Skip to navigationSkip to content
WHAT IS TRUTH

An Italian doctor is now key to China’s efforts to sow confusion over the coronavirus’s origins

EUTERS/Manuel Silvestri
The source?
Published Last updated This article is more than 2 years old.

This story has been updated with comment from Giuseppe Remuzzi.

China’s attempts to dissociate itself from the origins of the coronavirus outbreak got an apparent boost thanks to an interview given by an Italian doctor to American media.

The article in question, published by NPR on March 19, examined the impact of the current pandemic on Italy’s health care system. What caught the attention of people in China, however, was the final line in the report, where an Italian medical expert called Giuseppe Remuzzi said, citing doctors: “They remember having seen very strange pneumonia, very severe, particularly in old people in December and even November… This means that the virus was circulating, at least in [the northern region of] Lombardy and before we were aware of this outbreak occurring in China.”

The hashtag “expert says the coronavirus might have started circulating in Italy last November” is now trending on social network Weibo, with over 490 million views so far. The NPR article has also been translated by state media outlets including broadcaster CCTV (link in Chinese). Another interview (link in Chinese) Remuzzi did with Italian broadcaster La7 Attualità, in which he said some doctors told him about seeing strange pneumonia cases as early as October, was also translated and published by state-owned TV station CGTN on Weibo, where the video has been viewed more than 7 million times.

Remuzzi’s comments dovetail with recent attempts by Chinese diplomats and state media to reorient the established narrative that puts Wuhan as the source of the outbreak of the novel coronavirus as early as November. Top officials such as China’s ambassador to the US Cui Tiankai, for example, have suggested that the science is still inconclusive on where the virus originated. Others, such as senior diplomats, have outright propagated conspiracy theories blaming the US military for spreading the disease in China.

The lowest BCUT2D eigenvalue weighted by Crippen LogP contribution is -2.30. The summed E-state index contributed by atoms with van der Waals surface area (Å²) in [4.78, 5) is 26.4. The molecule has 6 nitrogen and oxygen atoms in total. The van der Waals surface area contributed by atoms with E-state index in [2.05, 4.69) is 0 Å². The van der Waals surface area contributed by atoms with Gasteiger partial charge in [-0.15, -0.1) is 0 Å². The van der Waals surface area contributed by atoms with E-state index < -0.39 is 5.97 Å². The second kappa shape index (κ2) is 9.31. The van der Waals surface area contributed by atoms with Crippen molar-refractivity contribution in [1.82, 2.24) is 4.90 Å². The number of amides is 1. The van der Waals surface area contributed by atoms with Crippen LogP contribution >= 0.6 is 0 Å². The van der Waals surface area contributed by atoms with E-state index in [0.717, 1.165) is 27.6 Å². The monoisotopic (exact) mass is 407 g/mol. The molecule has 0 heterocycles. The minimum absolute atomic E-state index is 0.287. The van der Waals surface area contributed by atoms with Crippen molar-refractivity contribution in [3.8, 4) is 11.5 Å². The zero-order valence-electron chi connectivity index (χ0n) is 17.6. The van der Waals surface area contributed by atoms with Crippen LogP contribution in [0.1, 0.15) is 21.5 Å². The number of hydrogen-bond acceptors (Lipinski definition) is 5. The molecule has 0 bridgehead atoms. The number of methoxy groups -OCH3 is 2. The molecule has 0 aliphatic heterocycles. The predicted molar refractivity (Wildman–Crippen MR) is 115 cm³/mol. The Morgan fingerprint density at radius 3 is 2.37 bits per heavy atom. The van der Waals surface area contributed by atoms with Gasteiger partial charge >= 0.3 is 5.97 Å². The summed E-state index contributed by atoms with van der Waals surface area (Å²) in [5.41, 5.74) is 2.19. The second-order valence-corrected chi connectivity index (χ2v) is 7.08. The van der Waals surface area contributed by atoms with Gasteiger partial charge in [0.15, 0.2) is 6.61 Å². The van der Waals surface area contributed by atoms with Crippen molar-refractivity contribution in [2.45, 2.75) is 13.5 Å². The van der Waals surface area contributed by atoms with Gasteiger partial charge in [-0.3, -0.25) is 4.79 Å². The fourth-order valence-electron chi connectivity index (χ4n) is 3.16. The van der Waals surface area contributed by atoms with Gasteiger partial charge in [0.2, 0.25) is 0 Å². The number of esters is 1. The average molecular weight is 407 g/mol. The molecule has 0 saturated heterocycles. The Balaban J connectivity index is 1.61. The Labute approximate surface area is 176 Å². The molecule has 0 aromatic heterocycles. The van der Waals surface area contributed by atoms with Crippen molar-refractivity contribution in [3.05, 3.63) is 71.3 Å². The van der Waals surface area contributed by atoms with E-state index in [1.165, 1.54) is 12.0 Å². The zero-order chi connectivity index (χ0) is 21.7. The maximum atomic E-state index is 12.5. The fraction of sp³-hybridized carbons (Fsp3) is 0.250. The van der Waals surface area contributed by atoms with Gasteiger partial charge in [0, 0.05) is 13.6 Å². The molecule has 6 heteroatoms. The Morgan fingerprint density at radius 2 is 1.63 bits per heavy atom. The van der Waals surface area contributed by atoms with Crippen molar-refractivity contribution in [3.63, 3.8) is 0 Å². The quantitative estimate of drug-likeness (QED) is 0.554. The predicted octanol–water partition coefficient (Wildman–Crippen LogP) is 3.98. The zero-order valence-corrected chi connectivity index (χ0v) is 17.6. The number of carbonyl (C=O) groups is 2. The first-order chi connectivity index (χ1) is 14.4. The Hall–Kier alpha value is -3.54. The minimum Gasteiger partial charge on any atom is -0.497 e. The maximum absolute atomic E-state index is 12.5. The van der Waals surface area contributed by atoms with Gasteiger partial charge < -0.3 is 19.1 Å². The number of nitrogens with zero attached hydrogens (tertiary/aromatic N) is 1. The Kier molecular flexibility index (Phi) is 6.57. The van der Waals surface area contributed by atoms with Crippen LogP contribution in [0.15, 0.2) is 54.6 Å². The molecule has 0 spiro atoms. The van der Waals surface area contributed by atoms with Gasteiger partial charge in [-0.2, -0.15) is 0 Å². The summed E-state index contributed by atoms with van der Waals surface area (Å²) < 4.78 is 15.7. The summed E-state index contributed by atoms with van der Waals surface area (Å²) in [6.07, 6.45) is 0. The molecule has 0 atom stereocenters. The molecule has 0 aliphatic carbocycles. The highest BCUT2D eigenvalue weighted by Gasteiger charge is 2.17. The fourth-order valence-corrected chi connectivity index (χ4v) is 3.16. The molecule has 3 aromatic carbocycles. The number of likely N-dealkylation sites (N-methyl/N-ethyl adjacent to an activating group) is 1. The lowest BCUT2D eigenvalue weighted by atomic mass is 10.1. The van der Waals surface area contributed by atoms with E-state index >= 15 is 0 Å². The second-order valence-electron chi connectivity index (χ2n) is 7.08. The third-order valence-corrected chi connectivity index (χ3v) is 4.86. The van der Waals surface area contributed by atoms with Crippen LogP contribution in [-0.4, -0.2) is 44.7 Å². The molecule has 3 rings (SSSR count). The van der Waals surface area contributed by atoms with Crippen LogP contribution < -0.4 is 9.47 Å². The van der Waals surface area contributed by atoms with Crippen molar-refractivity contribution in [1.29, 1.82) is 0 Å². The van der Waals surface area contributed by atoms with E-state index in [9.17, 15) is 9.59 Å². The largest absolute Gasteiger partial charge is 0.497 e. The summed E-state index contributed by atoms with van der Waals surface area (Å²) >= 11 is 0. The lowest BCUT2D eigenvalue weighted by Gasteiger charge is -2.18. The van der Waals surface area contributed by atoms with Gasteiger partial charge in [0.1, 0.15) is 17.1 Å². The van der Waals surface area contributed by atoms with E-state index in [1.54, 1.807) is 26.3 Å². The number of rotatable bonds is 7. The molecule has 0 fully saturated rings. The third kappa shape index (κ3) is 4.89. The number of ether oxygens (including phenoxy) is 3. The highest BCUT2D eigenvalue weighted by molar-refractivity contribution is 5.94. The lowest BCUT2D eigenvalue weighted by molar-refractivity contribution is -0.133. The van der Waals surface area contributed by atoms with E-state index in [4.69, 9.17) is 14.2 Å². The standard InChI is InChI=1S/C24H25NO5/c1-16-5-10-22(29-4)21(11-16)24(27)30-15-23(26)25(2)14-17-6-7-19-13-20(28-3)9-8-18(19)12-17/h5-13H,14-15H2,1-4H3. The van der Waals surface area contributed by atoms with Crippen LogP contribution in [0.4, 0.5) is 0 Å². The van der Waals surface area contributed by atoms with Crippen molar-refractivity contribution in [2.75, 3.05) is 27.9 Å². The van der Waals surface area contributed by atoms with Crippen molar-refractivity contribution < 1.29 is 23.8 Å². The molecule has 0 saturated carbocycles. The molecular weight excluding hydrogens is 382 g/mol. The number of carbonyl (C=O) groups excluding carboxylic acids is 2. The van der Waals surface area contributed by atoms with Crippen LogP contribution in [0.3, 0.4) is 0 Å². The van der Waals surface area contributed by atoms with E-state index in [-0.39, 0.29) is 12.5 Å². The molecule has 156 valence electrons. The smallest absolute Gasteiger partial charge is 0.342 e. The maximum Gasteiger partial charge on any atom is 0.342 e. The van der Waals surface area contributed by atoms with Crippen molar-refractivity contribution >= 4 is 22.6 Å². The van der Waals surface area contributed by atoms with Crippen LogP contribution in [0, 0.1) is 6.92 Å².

Laura Rosenberger, the director of Washington-based Alliance for Securing Democracy who studies authoritarian interference in democracies, wrote in a tweet that, much like Russian propaganda, China’s strategy now seems to be to “spread multiple, conflicting conspiracy theories, not to convince people of an explanation but to create the idea that it’s impossible to know the truth.”

Italy has also been an important part of China’s propaganda messaging that seeks to position the country as a responsible, collaborative member of the international community, at a time when wealthy countries are floundering in their responses. Diplomats and state media outlets have eagerly promoted actions taken by China to assist Italy, including sending supplies and a medical team there, while the European Union didn’t send anything and the US was swift to impose a travel ban on European countries.

Italy’s “Patient One” is believed to be a 38-year-old male living in a small village in the Lombardy region of the country’s north. According to the New York Times, the patient, who tested positive on Feb. 20, did not have direct contact with anyone from China, though the region conducts a large amount of trade with China, and experts believe that the disease had already been silently spreading in the country for weeks before the first patient was identified.

Many of the comments under the hashtag on Weibo said that they interpreted Remuzzi’s comments as further evidence that the virus originated not in China, but somewhere else. “Judging from the interview, Wuhan is not necessarily the origin of the virus. Instead, it might be that China paid extra attention to the virus and therefore managed to keep it under control,” said a user (link in Chinese).

However, in a response (link in Chinese) published by Chinese online publication Jiemian on March 23, Remuzzi, director of the Mario Negri Institute for Pharmacological Research, said that he believed the virus was spread to Italy via China through some channels. Citing three essays from journals including the New England Journal of Medicine, Science, and Nature Medicine, Remuzzi said that asymptomatic patients could have been traveling both inside and outside China since December or even earlier. He also emphasized that there was no scientific evidence to prove that the strange pneumonia cases he mentioned were definitely caused by the novel coronavirus.

In an emailed statement to Quartz, Remuzzi said that his remarks to NPR were not meant to address the origin of the virus, but only the timing of its outbreak in Italy, which could be earlier than people previously thought.

At the latest count, Italy has 63,927 reported cases of Covid-19 and 6,077 deaths, according to a real-time tracker of of the pandemic by Johns Hopkins University. In comparison, China has reported 3,274 deaths and 81,507 cases.

📬 Kick off each morning with coffee and the Daily Brief (BYO coffee).

By providing your email, you agree to the Quartz Privacy Policy.

You are reading